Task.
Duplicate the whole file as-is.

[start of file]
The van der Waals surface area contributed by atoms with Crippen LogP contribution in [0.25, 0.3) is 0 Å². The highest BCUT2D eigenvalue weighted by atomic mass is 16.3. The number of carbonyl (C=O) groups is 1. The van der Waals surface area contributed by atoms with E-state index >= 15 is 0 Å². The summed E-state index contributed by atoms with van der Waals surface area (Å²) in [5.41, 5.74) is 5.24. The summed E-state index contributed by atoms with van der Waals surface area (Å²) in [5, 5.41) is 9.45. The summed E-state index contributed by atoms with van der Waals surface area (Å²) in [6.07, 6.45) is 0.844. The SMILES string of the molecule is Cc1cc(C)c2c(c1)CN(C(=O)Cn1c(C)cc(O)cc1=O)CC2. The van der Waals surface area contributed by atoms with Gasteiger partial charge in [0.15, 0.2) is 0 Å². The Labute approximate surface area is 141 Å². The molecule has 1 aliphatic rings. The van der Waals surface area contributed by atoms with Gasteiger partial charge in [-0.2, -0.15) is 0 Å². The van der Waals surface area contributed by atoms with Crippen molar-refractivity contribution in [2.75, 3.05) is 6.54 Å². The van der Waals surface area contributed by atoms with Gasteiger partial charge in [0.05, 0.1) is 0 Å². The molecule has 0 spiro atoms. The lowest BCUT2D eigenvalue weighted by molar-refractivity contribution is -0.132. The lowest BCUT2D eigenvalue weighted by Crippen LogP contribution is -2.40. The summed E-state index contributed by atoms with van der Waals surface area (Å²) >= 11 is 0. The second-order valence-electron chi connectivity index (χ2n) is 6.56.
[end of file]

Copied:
The van der Waals surface area contributed by atoms with Crippen LogP contribution in [0.25, 0.3) is 0 Å². The highest BCUT2D eigenvalue weighted by atomic mass is 16.3. The number of carbonyl (C=O) groups is 1. The van der Waals surface area contributed by atoms with E-state index >= 15 is 0 Å². The summed E-state index contributed by atoms with van der Waals surface area (Å²) in [5.41, 5.74) is 5.24. The summed E-state index contributed by atoms with van der Waals surface area (Å²) in [5, 5.41) is 9.45. The summed E-state index contributed by atoms with van der Waals surface area (Å²) in [6.07, 6.45) is 0.844. The SMILES string of the molecule is Cc1cc(C)c2c(c1)CN(C(=O)Cn1c(C)cc(O)cc1=O)CC2. The van der Waals surface area contributed by atoms with Gasteiger partial charge in [0.15, 0.2) is 0 Å². The Labute approximate surface area is 141 Å². The molecule has 1 aliphatic rings. The van der Waals surface area contributed by atoms with Gasteiger partial charge in [-0.2, -0.15) is 0 Å². The van der Waals surface area contributed by atoms with Crippen molar-refractivity contribution in [2.75, 3.05) is 6.54 Å². The van der Waals surface area contributed by atoms with Gasteiger partial charge in [0.05, 0.1) is 0 Å². The molecule has 0 spiro atoms. The lowest BCUT2D eigenvalue weighted by molar-refractivity contribution is -0.132. The lowest BCUT2D eigenvalue weighted by Crippen LogP contribution is -2.40. The summed E-state index contributed by atoms with van der Waals surface area (Å²) >= 11 is 0. The second-order valence-electron chi connectivity index (χ2n) is 6.56.